Ahmadinejad in Natantz
Photo: AFP
Benny Gantz
Photo: Avihu Shapira

US: Iranian-declared progress 'not impressive'

State Department spokeswoman says Iranian announcement of major advances in nuclear program 'hyped' and 'not big news.' Meanwhile, Tehran tells world powers it is ready to resume talks

The White House says Iran is lashing out at the world to "distract attention" from the damage that international sanctions are having at home.


Iran is claiming Wednesday that it has achieved two major advances in its program to master production of nuclear fuel, a defiant move in response to increasingly tough Western sanctions over its disputed nuclear program.


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Iranstate media also reports steps to cut oil exports to six European countries in retaliation for new European Union sanctions, including a ban on Iranian oil.


White House press secretary Jay Carney called these "provocative acts, defiant acts, statements that are designed to distract attention from the demonstrated impact that the sanctions are having, the demonstrated impact that the isolation of Iran is having."


"We are very confident that the sanctions have put enormous pressure on the Iranian economy and on the Iranian regime," he told reporters. "It is not unusual for Iran to try to distract attention from those uncomfortable facts and from its overall isolation by some burst of rhetoric or making some announcement."


אחמדינג'אד מקבל הסברים מהמדענים בכור (צילום: AFP PHOTO / PRESS TV)

Scientists explain new procedure to Ahmadinejad (Photo: AFP)


The US also downplayed Iran's latest announcement of nuclear progress, saying Tehran's reported advances were "not terribly new and not terribly impressive."


"We frankly don't see a lot new here. This is not big news. In fact it seems to have been hyped," State Department spokeswoman Victoria Nuland told reporters. 


"The Iranians have for many months been putting out calendars of accomplishments, and based on their own calendars, they are many, many months behind," she said.


Iran ready to resume talks?

Meanwhile, Iran has told world powers it is ready to resume talks as soon as possible over its disputed nuclear program, according to a letter obtained Wednesday by The Associated Press, an offer that could reflect its difficulty in coping with tough US and European sanctions, or amount to another delaying tactic as it moves ahead with activities that could bring it closer to developing an atomic bomb.


The letter from chief Iranian nuclear negotiator Saeed Jalili was sent Tuesday, just a day before Iran claimed two major advances in producing nuclear fuel and indicated it was on the verge of imposing an oil embargo on European countries to retaliate for sanctions. The Obama administration dismissed the announcements as unimpressive and said Tehran's erratic behavior was indicative of the squeeze it is feeling as a result of hard-hitting economic measures against it.


"We voice our readiness for dialogue on a spectrum of various issues which can provide ground for constructive and forward looking cooperation," Jalili wrote in the letter to EU foreign policy chief Catherine Ashton, the point of contact for the five permanent members of the UN Security Council and Germany, who are demanding that Iran freeze all uranium enrichment.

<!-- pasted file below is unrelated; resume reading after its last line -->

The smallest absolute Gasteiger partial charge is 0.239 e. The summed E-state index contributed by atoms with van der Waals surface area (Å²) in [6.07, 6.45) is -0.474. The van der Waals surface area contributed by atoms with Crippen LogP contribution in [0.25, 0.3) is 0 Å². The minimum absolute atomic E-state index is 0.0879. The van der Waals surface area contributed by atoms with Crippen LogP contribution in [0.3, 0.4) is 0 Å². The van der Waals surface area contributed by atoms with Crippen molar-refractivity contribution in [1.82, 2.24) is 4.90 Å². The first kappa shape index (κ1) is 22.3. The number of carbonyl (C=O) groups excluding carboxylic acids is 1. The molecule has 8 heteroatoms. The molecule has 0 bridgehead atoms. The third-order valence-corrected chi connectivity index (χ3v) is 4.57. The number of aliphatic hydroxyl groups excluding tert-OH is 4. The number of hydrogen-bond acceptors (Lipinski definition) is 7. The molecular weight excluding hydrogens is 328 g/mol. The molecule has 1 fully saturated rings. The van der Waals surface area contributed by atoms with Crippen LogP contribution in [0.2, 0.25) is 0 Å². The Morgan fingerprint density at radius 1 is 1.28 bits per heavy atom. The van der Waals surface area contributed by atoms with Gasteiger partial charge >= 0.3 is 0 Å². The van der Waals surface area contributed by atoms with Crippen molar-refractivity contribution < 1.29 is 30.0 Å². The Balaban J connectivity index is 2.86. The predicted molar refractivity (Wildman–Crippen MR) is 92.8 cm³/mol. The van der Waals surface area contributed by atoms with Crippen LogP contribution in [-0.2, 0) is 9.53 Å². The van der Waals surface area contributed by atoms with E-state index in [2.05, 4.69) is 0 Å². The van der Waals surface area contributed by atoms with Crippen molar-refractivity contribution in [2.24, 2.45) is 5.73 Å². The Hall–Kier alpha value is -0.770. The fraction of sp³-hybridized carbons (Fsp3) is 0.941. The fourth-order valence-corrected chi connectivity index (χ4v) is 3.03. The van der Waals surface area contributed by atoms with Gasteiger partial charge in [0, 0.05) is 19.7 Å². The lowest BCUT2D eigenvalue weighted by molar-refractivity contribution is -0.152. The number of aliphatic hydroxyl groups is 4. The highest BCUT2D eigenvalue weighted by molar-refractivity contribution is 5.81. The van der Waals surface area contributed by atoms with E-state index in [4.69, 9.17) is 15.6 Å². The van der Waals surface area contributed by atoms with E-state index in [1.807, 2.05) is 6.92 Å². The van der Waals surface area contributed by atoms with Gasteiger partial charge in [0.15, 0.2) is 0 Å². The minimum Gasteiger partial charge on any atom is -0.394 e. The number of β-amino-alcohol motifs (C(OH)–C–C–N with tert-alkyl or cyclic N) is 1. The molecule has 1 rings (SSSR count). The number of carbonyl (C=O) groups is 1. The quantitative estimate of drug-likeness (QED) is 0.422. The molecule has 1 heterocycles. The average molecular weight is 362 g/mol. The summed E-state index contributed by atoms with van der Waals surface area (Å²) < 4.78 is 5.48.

Ashton had written Jalili in October, offering Iran a new round of talks toward an agreement that "restores international confidence in the exclusively peaceful nature of Iran's nuclear program."


Jalili welcomed Ashton's statement of respect for Iran's right to peaceful nuclear energy use and said that "by committing to this approach, our talks for cooperation based on step-by-step principles and reciprocity on Iran's nuclear issue could be commenced," according to a translated copy of the letter.


A "constructive and positive attitude towards Islamic Republic of Iran's new initiatives in this round of talks could open (a) positive perspective for our negotiation," Jalili wrote. "Therefore, within this context, I propose to resume our talks in order to take fundamental steps for sustainable cooperation in the earliest possibility, in a mutually agreed venue and time."


Asked about Jalili's letter to Ashton, Nuland said the US was speaking with its partners about it. Hinting at the contents of the Iranian response, however, she said: "It may be that they felt the need to bluster on their nuclear side even as they make clear that they do want to come back to the table for talks."


'Iran in midst of arms race'

Also Wednesday, IDF Chief of Staff Benny Gantz said that the "Iranian Ayatollahs regime is in the midst of an arms race and is trying to hit Israeli and Western targets around the world."


He added, "We are committed to staying vigilant and watchful, ready to face any challenge."


Earlier on Wednesday Iranian President Mahmoud Ahmadinejad declared Iran has started using 3,000 new centrifuges at the Natantz reactor. Dressed in a white coat, Ahmadinejad watched scientists load Iran-made iron rods into the reactor. "The age of bullying nations is over," he declared.


"The arrogant powers cannot retain a monopoly on nuclear technology. They tried to stop us by declaring sanctions but failed. We shall continue to pursue our nuclear way," he said.


Maor Buchnik contributed to this report




פרסום ראשון: 02.15.12, 20:23
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